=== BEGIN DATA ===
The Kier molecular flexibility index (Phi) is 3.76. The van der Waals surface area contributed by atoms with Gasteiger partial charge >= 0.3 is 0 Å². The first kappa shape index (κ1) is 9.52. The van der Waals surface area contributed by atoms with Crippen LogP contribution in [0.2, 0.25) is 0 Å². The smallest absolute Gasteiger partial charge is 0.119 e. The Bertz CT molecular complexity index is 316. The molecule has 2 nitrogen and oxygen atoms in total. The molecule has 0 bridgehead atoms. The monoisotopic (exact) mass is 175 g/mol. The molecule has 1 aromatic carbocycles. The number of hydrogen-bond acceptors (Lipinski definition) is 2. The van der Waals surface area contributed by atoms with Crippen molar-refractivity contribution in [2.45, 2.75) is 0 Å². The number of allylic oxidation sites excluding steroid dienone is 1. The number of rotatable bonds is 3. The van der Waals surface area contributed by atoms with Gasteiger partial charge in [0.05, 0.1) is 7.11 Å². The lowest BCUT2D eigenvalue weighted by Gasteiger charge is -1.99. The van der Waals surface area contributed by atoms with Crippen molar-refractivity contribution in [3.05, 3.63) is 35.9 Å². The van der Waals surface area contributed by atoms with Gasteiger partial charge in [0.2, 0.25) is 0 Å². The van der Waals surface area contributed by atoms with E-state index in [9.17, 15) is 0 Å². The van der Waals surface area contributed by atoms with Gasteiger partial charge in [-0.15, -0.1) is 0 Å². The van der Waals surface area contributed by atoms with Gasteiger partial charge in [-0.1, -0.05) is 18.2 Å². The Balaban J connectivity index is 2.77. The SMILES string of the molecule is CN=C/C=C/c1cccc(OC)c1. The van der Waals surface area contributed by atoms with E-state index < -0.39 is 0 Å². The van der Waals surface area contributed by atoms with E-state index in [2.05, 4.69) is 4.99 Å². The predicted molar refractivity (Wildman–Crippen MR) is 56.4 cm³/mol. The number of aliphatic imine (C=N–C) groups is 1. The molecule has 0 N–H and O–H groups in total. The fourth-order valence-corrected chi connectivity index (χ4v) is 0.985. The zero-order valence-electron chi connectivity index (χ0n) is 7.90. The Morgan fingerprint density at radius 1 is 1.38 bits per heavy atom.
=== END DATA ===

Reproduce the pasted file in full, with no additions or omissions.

The Kier molecular flexibility index (Phi) is 3.76. The van der Waals surface area contributed by atoms with Gasteiger partial charge >= 0.3 is 0 Å². The first kappa shape index (κ1) is 9.52. The van der Waals surface area contributed by atoms with Crippen LogP contribution in [0.2, 0.25) is 0 Å². The smallest absolute Gasteiger partial charge is 0.119 e. The Bertz CT molecular complexity index is 316. The molecule has 2 nitrogen and oxygen atoms in total. The molecule has 0 bridgehead atoms. The monoisotopic (exact) mass is 175 g/mol. The molecule has 1 aromatic carbocycles. The number of hydrogen-bond acceptors (Lipinski definition) is 2. The van der Waals surface area contributed by atoms with Crippen molar-refractivity contribution in [2.45, 2.75) is 0 Å². The number of allylic oxidation sites excluding steroid dienone is 1. The number of rotatable bonds is 3. The van der Waals surface area contributed by atoms with Gasteiger partial charge in [0.05, 0.1) is 7.11 Å². The lowest BCUT2D eigenvalue weighted by Gasteiger charge is -1.99. The van der Waals surface area contributed by atoms with Crippen molar-refractivity contribution in [3.05, 3.63) is 35.9 Å². The van der Waals surface area contributed by atoms with Gasteiger partial charge in [0.2, 0.25) is 0 Å². The van der Waals surface area contributed by atoms with E-state index in [9.17, 15) is 0 Å². The van der Waals surface area contributed by atoms with Gasteiger partial charge in [-0.15, -0.1) is 0 Å². The van der Waals surface area contributed by atoms with Gasteiger partial charge in [-0.1, -0.05) is 18.2 Å². The Balaban J connectivity index is 2.77. The SMILES string of the molecule is CN=C/C=C/c1cccc(OC)c1. The van der Waals surface area contributed by atoms with E-state index < -0.39 is 0 Å². The van der Waals surface area contributed by atoms with E-state index in [2.05, 4.69) is 4.99 Å². The predicted molar refractivity (Wildman–Crippen MR) is 56.4 cm³/mol. The number of aliphatic imine (C=N–C) groups is 1. The molecule has 0 N–H and O–H groups in total. The fourth-order valence-corrected chi connectivity index (χ4v) is 0.985. The zero-order valence-electron chi connectivity index (χ0n) is 7.90. The Morgan fingerprint density at radius 1 is 1.38 bits per heavy atom.